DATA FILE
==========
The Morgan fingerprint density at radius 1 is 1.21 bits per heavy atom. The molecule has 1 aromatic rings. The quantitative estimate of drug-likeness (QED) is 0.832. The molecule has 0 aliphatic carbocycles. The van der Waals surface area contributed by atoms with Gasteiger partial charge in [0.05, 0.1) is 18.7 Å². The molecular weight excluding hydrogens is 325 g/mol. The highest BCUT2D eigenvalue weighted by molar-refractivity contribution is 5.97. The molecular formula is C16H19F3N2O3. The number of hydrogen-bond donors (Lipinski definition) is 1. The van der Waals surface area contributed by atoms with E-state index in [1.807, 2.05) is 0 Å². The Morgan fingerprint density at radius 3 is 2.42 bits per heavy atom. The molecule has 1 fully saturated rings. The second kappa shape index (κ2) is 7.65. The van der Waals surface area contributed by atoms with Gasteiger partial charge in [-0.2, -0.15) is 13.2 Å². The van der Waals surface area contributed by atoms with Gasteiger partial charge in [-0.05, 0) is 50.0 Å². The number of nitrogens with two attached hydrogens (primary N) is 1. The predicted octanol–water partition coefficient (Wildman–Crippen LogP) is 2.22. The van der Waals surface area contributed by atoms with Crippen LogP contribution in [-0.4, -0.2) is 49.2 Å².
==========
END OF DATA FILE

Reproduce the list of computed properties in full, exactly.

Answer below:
The Morgan fingerprint density at radius 1 is 1.21 bits per heavy atom. The molecule has 1 aromatic rings. The quantitative estimate of drug-likeness (QED) is 0.832. The molecule has 0 aliphatic carbocycles. The van der Waals surface area contributed by atoms with Gasteiger partial charge in [0.05, 0.1) is 18.7 Å². The molecular weight excluding hydrogens is 325 g/mol. The highest BCUT2D eigenvalue weighted by molar-refractivity contribution is 5.97. The molecular formula is C16H19F3N2O3. The number of hydrogen-bond donors (Lipinski definition) is 1. The van der Waals surface area contributed by atoms with E-state index in [1.807, 2.05) is 0 Å². The Morgan fingerprint density at radius 3 is 2.42 bits per heavy atom. The molecule has 1 fully saturated rings. The second kappa shape index (κ2) is 7.65. The van der Waals surface area contributed by atoms with Gasteiger partial charge in [-0.2, -0.15) is 13.2 Å². The van der Waals surface area contributed by atoms with Gasteiger partial charge in [-0.05, 0) is 50.0 Å². The number of nitrogens with two attached hydrogens (primary N) is 1. The predicted octanol–water partition coefficient (Wildman–Crippen LogP) is 2.22. The van der Waals surface area contributed by atoms with Crippen LogP contribution in [-0.4, -0.2) is 49.2 Å².